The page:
I've been pondering the potential implications of the web-based profiles (for yours, go to my.secondlife.com/insertfirstname.insertsecondname) now included in 2.5 . The external view doesn't show as much info as it did initially. That information (e.g., groups, partners) caused a lot of consternation - it meant anybody who knew your avatar's name could now find out if you belonged to the Masters Who Get Off On Bullying Helpless Kajiras group, something you might not want your boss to know.
If you are logged inworld you see the full profile on the web which makes sense. What is more problematic is that you have the facility to share the profile on Twitter, Facebook and according to a tweet I saw today, Flickr.
Second Life has a Facebook presence - which is a little wierd. I mean according to the FB TofS Second Life avatars can't have an account using their inworld identity - you have to use your "real" name. So what's the point of sharing an avatar's profile - unless the intent is to link the virtual and the "real"? And what prevents somebody other than yourself doing that?
There is lots of potential for scaremongering here. Unfortunately, until there is more information everything we might say is just speculation.
I do worry about my privacy. I do worry about information about "me" being available without my express permission. I have a set of boundaries and expect that Linden Lab will respect them. If they don't then I have the option of leaving.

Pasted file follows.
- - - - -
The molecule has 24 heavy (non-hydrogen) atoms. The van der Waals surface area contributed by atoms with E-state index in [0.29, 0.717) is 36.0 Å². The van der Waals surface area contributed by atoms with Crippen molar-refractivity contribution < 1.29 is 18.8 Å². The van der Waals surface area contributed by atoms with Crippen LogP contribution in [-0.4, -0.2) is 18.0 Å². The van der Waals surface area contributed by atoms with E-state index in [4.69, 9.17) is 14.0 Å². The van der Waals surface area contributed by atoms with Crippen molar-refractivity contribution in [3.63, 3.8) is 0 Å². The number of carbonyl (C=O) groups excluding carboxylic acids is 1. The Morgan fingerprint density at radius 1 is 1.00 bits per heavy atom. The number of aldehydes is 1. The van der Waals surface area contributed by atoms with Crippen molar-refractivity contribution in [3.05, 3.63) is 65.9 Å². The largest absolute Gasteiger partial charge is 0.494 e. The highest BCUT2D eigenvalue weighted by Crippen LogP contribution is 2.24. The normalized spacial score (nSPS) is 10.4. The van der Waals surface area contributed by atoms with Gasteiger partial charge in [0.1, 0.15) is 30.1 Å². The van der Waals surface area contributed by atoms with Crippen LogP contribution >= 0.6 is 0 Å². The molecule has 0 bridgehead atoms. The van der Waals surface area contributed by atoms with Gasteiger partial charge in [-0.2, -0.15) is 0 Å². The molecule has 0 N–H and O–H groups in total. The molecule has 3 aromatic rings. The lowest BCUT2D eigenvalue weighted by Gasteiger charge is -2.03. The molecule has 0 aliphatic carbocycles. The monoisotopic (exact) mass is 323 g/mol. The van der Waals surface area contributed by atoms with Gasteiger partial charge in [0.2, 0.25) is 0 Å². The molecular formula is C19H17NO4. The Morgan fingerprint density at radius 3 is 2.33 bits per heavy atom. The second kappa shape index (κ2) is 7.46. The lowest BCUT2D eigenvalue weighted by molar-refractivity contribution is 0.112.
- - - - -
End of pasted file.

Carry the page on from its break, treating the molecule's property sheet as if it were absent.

I interrupt this blog post for a mini rant:
For the record, my concerns are not because "people in their 50's don't understand technology" which is a phrase I've encountered more and more frequently of late. One unlamented ex-Linden used it to explain the resistance to V2 which only convinced me (using V2 at the time) that he had a big mouth but very little working brain. People my age have seen more internet technology come and go than those who consider Facebook their natural habitat. I think the difference between generations might be that we apply some level of critical thinking to new applications. But of course I could be wrong. :)
I read a study earlier which referenced findings that people who reveal all their secrets in social networking locations, such as FB, are convinced that only their friends will read it. An additional finding was that 42% of students who use FB think it is an invasion of their privacy for potential employers to look at their information and 64% said employers should not consider Facebook profiles during the hiring process.
Let me just suggest that if you're going to walk naked down the street you should not be surprised if the world stares and it's foolish to accuse people who gawk at you of invading your privacy.
end of rant
The point of this blog post is that I don't know what the Lab's intentions are. I've seen no clear articulated strategy for the relationship between Second Life and the rest of the internet - social networking in particular. It is almost impossible to reverse-engineer a strategy from tactical decisions. However, in the absence of a communicated strategy there will be endless opportunity for speculation and "the sky is falling" pronouncements from all of us.
As anxious as I am to know what's going on, I suggest we attempt to be patient and hope for clarity. In the meantime, consider this a poke at Linden Lab requesting some kind of coherent statement and if no clear strategy exists - then please, stop the tactical implementations until you know the direction they're supposed to support.